The little girl didn’t say a word as she slowly followed her mother down the hallway. When I spoke to her, she stared up at me with wide, brown eyes. She is Sudanese, so I’m unsure of whether she’s just painfully shy or doesn’t understand me. She blinks twice in rapid succession, then sits down in a chair next to her mother.

Her mother is in pain and hunched over, rocking back and forth. Her daughter gets up from her chair and stands in front of her and places a small hand on her knee. The woman lifts her head for a moment and offers a pained smile to the girl, who gives her mother the same look she gave me a few minutes ago.

I ask the woman my questions, trying to get a bit of history from her. As I do, the little girl focuses her attention to me. She is standing next to me now, and while I’m entering information on my laptop, the girl places her chin on my forearm. She’s looking intently at the screen, as if to browse over what I’m typing to make sure it’s correct. I smile and try to speak to her again, and she lifts her eyes in my direction again, still quiet.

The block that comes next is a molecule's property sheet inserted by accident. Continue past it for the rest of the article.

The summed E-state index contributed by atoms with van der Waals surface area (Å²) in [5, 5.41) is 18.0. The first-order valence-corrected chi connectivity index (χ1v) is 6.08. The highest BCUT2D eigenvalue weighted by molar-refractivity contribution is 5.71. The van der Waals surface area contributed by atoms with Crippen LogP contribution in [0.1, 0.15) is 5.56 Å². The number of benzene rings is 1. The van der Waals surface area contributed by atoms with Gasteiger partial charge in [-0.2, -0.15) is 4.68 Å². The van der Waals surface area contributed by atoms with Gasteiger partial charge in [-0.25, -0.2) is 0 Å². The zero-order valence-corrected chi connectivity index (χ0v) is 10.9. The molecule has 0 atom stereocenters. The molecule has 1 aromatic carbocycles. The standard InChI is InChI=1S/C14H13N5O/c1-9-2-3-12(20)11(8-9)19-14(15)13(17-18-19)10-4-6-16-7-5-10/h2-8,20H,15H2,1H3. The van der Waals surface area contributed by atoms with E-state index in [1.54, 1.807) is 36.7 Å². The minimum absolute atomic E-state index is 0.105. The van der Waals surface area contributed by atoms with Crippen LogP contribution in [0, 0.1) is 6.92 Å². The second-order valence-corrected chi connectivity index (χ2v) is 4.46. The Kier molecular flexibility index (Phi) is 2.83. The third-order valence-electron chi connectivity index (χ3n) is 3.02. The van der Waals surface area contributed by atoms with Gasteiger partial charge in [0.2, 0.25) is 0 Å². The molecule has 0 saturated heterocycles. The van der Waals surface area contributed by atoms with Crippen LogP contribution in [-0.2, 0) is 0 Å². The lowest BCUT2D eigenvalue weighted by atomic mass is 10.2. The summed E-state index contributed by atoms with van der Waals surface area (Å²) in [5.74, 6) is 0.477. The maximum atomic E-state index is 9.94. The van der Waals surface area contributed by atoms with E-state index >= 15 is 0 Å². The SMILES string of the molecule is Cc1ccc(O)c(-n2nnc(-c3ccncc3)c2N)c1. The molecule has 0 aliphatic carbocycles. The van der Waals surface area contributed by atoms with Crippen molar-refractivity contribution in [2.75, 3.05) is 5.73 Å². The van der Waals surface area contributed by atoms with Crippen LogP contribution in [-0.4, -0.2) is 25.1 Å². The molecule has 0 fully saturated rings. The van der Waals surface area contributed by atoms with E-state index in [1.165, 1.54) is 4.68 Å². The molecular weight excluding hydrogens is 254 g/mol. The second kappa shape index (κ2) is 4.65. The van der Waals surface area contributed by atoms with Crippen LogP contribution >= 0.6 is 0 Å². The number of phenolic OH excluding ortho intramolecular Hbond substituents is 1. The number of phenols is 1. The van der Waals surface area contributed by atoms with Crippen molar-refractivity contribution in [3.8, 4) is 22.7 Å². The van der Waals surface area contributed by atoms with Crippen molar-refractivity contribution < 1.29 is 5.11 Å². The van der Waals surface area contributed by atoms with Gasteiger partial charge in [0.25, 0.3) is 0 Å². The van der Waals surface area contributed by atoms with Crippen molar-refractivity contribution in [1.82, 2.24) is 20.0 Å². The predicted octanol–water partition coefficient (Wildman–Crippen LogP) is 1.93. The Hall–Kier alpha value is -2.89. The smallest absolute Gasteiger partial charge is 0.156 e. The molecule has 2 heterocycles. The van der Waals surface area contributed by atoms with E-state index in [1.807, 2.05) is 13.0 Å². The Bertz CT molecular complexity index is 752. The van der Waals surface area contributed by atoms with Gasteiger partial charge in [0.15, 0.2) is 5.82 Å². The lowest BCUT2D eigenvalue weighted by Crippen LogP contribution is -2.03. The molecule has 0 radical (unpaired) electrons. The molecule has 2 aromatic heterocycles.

As I’m finishing my typing, I feel a small pinch on my arm. The little girl’s fingers are pulling at my arm hair, twisting them around in her tiny fingers. She’s focused on the blonde hairs, studying them as if she’s never seen anything like it before. I let out a yelp. She got me good with the last twirl. Her mother speaks to her in their language and she stops, and rests her head on my arm again, this time gently rubbing the area she hurt. I poke her nose with my other hand and I’m finally rewarded a smile.

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